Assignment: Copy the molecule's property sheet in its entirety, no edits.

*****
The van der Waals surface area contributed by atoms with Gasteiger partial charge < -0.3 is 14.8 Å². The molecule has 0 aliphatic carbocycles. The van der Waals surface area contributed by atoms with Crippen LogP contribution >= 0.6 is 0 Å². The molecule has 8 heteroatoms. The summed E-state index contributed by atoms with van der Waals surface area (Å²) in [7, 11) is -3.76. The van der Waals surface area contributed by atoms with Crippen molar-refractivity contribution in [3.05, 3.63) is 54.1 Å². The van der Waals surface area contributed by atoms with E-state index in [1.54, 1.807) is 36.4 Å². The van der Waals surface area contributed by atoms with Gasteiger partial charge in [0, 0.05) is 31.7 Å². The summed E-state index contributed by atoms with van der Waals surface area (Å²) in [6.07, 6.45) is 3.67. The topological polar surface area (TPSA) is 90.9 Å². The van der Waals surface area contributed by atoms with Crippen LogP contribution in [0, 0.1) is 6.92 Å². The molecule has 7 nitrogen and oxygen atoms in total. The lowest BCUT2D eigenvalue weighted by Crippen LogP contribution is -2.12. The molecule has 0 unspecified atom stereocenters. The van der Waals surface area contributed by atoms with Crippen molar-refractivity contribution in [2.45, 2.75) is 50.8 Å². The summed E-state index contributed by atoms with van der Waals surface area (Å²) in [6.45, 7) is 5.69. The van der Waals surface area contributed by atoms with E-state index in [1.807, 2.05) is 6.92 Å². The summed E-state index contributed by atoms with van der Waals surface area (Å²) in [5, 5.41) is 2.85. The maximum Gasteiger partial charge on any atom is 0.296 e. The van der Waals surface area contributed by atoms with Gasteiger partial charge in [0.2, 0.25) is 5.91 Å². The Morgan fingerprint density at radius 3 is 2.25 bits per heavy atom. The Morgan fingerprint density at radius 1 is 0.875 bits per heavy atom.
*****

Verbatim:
The van der Waals surface area contributed by atoms with Gasteiger partial charge < -0.3 is 14.8 Å². The molecule has 0 aliphatic carbocycles. The van der Waals surface area contributed by atoms with Crippen LogP contribution >= 0.6 is 0 Å². The molecule has 8 heteroatoms. The summed E-state index contributed by atoms with van der Waals surface area (Å²) in [7, 11) is -3.76. The van der Waals surface area contributed by atoms with Crippen molar-refractivity contribution in [3.05, 3.63) is 54.1 Å². The van der Waals surface area contributed by atoms with E-state index in [1.54, 1.807) is 36.4 Å². The van der Waals surface area contributed by atoms with Gasteiger partial charge in [0, 0.05) is 31.7 Å². The summed E-state index contributed by atoms with van der Waals surface area (Å²) in [6.07, 6.45) is 3.67. The topological polar surface area (TPSA) is 90.9 Å². The van der Waals surface area contributed by atoms with Crippen LogP contribution in [0, 0.1) is 6.92 Å². The molecule has 7 nitrogen and oxygen atoms in total. The lowest BCUT2D eigenvalue weighted by Crippen LogP contribution is -2.12. The molecule has 0 unspecified atom stereocenters. The van der Waals surface area contributed by atoms with Crippen molar-refractivity contribution in [2.45, 2.75) is 50.8 Å². The summed E-state index contributed by atoms with van der Waals surface area (Å²) in [6.45, 7) is 5.69. The van der Waals surface area contributed by atoms with E-state index in [1.807, 2.05) is 6.92 Å². The summed E-state index contributed by atoms with van der Waals surface area (Å²) in [5, 5.41) is 2.85. The maximum Gasteiger partial charge on any atom is 0.296 e. The van der Waals surface area contributed by atoms with Gasteiger partial charge in [0.2, 0.25) is 5.91 Å². The Morgan fingerprint density at radius 3 is 2.25 bits per heavy atom. The Morgan fingerprint density at radius 1 is 0.875 bits per heavy atom.